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Charlie Oscar's Creative Process - Hiring/Team Structure

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It's been a while since we posted anything, as we're still busy with the upcoming release of Spire of
 

Charlie Oscar's Creative Process

November 12 · Issue #3 · View online
In this newsletter, we share the details of our creative process – as we look for better ways to make great games happen.

It’s been a while since we posted anything, as we’re still busy with the upcoming release of Spire of Sorcery. Though “upcoming” is a pretty flexible definition: it’s quite likely that we’ll launch in Early Access around March of 2019, even though it feels like it’s almost there.
Today, I’d like to use this issue of the newsletter to provide details about the full-time job opportunity that we now have at the studio – and to share details of our overall team structure, so that you can see how we make games happen (which is probably different from other teams).

Why We Are Hiring Now?
Charlie Oscar was set up in the middle of 2013, with full production of Gremlins, Inc. kicking off in early 2014. We shipped Gremlins, Inc. in Early Access in late 2015, with the full release in the spring of 2016. It then took us about a year to release a number of DLCs, as well as a ton of content and feature updates, before we were able to catch our breath and slowly start on the studio’s second game.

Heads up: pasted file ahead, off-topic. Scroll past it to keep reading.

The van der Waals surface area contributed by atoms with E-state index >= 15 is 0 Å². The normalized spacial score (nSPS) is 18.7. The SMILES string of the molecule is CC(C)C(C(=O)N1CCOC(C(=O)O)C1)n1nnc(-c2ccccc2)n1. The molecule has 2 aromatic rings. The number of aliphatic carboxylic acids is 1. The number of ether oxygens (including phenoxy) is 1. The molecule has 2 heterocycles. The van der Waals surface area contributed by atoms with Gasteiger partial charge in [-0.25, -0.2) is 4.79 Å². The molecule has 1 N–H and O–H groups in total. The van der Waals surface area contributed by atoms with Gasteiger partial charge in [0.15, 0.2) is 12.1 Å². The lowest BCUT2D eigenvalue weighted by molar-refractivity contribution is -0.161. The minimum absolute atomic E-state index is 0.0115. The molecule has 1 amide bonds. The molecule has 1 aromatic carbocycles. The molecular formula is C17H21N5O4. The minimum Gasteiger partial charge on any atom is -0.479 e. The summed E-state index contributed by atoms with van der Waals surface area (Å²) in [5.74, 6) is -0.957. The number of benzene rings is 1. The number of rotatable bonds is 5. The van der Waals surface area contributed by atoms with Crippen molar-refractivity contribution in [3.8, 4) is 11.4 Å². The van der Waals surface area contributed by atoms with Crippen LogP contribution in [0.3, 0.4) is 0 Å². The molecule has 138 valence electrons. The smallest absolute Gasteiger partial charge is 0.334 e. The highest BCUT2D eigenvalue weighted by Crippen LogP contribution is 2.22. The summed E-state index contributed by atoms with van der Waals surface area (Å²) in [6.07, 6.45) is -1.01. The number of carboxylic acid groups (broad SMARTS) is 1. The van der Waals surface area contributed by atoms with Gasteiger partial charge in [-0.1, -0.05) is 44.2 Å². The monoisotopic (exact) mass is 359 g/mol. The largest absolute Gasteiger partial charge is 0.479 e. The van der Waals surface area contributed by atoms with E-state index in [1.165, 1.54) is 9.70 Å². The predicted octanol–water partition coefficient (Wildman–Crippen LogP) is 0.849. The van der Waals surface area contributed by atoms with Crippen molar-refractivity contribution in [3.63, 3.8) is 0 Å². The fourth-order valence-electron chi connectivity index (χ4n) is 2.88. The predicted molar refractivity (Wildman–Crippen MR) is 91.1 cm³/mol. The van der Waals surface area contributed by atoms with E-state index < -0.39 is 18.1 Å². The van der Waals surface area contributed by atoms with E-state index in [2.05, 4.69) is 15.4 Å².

The design and pre-production of Spire of Sorcery started in the middle of 2017 and we expect to enter Early Access a bit faster than with our previous game, benefitting from the experience of prior teamwork.
The single most valuable asset of our studio is our game designer, Alexey Bokulev: the success or failure of our games depends on the quality of his vision and on our execution. But where execution happens in the open – we comment on each other’s work every day, and seek solutions together – the process of game design happens entirely inside Alexey’s bright head.
Alexey Bokulev in April 2015, holding the design notes for Gremlins, Inc.
Alexey Bokulev in April 2015, holding the design notes for Gremlins, Inc.
Certainly, he discusses things with us and sometimes incorporates our suggestions into the game; yet ultimately all of us are committed to risk with years of our professional lives on the assumption that if we properly follow Alexey’s vision, then we will ship a superb original game.
For a long time now, we’ve been asking ourselves: how can we maximise the efficiency of Alexey’s work? His areas of expertise are:

  • game design (systems, formulas, values)
  • directing our backend engineer on development of tools
  • writing code (converting game design concepts into C# scripts)
  • sharing references, giving feedback on all aspects of creative assets
  • giving feedback on everything else (from pricing to trailers)
He is irreplaceable as far as areas 1, 4 and 5 are concerned; he is hardly replaceable in area 2 (because this is a done deal by now, water under the bridge); as to area 3 – which he hates the most, by the way – we had to wait for all the tools to be completed at first, as well as the first hundreds of scripts to be written as a reference, before we could think of assigning this chunk of work to someone else.